- Gordon Parks was known for remarkable body of work that covered race, civil rights as well as celebrities
- He was born in segregation and poverty in Kansas but broke color barriers to land a staff job at Life magazine
- Working for the Farm Security Administration, Parks captured urban life including his iconic American Gothic
- Years after these pictures were taken, he won acclaim for a 1948 photo essay about a teenage Harlem gang leader
The photographs below show life on the streets of Harlem in 1943 – captured by a man who broke the barrier of color to become the first African American photojournalist for LIFE magazine.
Gordon Parks was one of the most iconic photographers of the 20th century – and was known for his remarkable body work that explored the social and economic impact of racism in America.
Born in segregation and poverty in Fort Scott, Kansas, in 1912, Parks was a self-taught photographer who landed a job with the Farm Security Administration’s documentary photography program which captured life during the Depression in the United States.
When the FSA disbanded in 1943, Parks became a freelance photographer – and balanced making a living taking pictures for fashion magazine with his passion for documenting urban life.,
A few years after taking these pictures for the Office of War Information, Parks moved into Harlem and his 1948 photo essay about Harlem gang leader Red Jackson landed him a staff job with LIFE magazine.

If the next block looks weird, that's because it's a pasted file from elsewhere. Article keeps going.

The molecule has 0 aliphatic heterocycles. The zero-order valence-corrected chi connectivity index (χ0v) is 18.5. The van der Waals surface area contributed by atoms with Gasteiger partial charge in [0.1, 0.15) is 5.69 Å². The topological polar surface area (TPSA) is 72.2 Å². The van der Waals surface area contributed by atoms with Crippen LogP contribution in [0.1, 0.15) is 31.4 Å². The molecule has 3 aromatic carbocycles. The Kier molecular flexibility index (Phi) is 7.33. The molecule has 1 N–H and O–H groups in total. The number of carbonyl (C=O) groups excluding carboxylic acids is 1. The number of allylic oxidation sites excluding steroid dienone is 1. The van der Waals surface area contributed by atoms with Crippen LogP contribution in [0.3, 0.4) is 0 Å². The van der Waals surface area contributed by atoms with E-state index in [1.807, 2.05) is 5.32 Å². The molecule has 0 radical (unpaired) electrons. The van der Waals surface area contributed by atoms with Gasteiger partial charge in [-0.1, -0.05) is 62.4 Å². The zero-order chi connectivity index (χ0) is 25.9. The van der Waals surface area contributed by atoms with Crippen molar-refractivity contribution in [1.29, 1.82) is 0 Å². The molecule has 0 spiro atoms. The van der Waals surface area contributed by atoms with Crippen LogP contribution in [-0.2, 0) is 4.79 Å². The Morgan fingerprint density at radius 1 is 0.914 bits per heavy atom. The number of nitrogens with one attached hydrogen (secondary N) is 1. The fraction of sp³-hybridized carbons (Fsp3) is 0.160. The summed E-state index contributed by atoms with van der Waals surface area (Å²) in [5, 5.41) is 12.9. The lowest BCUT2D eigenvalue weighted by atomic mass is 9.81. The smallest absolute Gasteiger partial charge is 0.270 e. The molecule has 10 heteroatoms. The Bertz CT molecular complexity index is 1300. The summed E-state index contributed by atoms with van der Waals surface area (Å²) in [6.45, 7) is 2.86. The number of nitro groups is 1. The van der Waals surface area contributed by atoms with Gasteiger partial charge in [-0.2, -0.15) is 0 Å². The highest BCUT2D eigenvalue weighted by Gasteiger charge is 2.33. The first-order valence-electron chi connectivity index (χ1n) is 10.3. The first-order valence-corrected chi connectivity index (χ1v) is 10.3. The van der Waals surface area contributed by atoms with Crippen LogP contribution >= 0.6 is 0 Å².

His work for the acclaimed magazine over two decades covered everything from race and poverty to celebrity and politics.
Park’s photographs include iconic images such as American Gothic (1942) and striking portraits of Muhammad Ali and Malcolm X.
They also rallied support for the Civil Rights Movement – which he documented as well as fervently advocated.
But as well as being one of the most celebrated photographers of his generation, Parks was also a composer, author and filmmaker.
A young newsboy is captured in this photograph by celebrated photojournalist Gordon Parks for the Office of War Information in 1943
Gordon Parks was a self-taught photographer who landed a job with the Farm Security Administration’s documentary photography program. Above, a woman is seen leaning out of her window along with her dog in Harlem, New York, in 1943
A young newsboy in Harlem is pictured in front of a poster that features a slogan saying ‘The Negro on the Home Front’
A street peddler weights out string beans at his stall on the streets of Harlem, New York, in 1943
In another picture, Parks captured the street peddler weighing the bag of string beans at his street stall
School children are seen running unescorted along a busy intersection while signs urge motorists to drive slowly
Three young boys pose for a picture for Gordon Parks, who captured the grittiness of life in America for the FSA in the 1940s
A Harlem resident is seen standing outside a sign that advertises a property that is for sale by Mrs W Hyatt, of Pinehurst, North Carolina
A smartly dressed newsboy is pictured standing outside signs advertising the New York Journal and American
A stunning shot captures two young children from behind as they walk down a busy street together